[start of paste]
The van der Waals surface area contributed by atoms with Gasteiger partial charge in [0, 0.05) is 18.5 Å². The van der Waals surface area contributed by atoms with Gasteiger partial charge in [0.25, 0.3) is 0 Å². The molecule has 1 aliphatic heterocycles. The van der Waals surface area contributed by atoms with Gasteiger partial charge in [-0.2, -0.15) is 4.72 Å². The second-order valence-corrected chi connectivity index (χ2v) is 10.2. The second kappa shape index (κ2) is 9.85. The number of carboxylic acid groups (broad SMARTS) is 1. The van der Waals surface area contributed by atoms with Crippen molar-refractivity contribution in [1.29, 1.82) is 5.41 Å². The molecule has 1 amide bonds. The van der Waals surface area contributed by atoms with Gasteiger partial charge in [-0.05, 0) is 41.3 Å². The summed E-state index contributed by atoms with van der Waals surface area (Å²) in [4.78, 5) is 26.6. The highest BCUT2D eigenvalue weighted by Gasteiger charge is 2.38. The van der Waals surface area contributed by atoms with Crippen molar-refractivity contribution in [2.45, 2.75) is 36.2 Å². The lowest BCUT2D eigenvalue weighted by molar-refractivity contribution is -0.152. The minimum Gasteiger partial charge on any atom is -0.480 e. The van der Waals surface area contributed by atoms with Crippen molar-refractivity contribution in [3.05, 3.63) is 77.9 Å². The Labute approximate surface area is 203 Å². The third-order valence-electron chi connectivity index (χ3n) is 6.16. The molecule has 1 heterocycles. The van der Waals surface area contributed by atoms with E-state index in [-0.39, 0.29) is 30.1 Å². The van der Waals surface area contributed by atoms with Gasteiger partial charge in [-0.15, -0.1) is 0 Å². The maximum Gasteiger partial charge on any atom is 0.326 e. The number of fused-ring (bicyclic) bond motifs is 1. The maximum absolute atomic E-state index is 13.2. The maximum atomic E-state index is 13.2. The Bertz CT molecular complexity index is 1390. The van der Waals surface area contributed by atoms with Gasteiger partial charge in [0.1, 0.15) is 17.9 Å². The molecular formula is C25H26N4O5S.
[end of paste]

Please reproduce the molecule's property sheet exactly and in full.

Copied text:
The van der Waals surface area contributed by atoms with Gasteiger partial charge in [0, 0.05) is 18.5 Å². The van der Waals surface area contributed by atoms with Gasteiger partial charge in [0.25, 0.3) is 0 Å². The molecule has 1 aliphatic heterocycles. The van der Waals surface area contributed by atoms with Gasteiger partial charge in [-0.2, -0.15) is 4.72 Å². The second-order valence-corrected chi connectivity index (χ2v) is 10.2. The second kappa shape index (κ2) is 9.85. The number of carboxylic acid groups (broad SMARTS) is 1. The van der Waals surface area contributed by atoms with Crippen molar-refractivity contribution in [1.29, 1.82) is 5.41 Å². The molecule has 1 amide bonds. The van der Waals surface area contributed by atoms with Gasteiger partial charge in [-0.05, 0) is 41.3 Å². The summed E-state index contributed by atoms with van der Waals surface area (Å²) in [4.78, 5) is 26.6. The highest BCUT2D eigenvalue weighted by Gasteiger charge is 2.38. The van der Waals surface area contributed by atoms with Crippen molar-refractivity contribution in [2.45, 2.75) is 36.2 Å². The lowest BCUT2D eigenvalue weighted by molar-refractivity contribution is -0.152. The minimum Gasteiger partial charge on any atom is -0.480 e. The van der Waals surface area contributed by atoms with Crippen molar-refractivity contribution in [3.05, 3.63) is 77.9 Å². The Labute approximate surface area is 203 Å². The third-order valence-electron chi connectivity index (χ3n) is 6.16. The molecule has 1 heterocycles. The van der Waals surface area contributed by atoms with E-state index in [-0.39, 0.29) is 30.1 Å². The van der Waals surface area contributed by atoms with Gasteiger partial charge in [-0.15, -0.1) is 0 Å². The maximum Gasteiger partial charge on any atom is 0.326 e. The number of fused-ring (bicyclic) bond motifs is 1. The maximum absolute atomic E-state index is 13.2. The maximum atomic E-state index is 13.2. The Bertz CT molecular complexity index is 1390. The van der Waals surface area contributed by atoms with Gasteiger partial charge in [0.1, 0.15) is 17.9 Å². The molecular formula is C25H26N4O5S.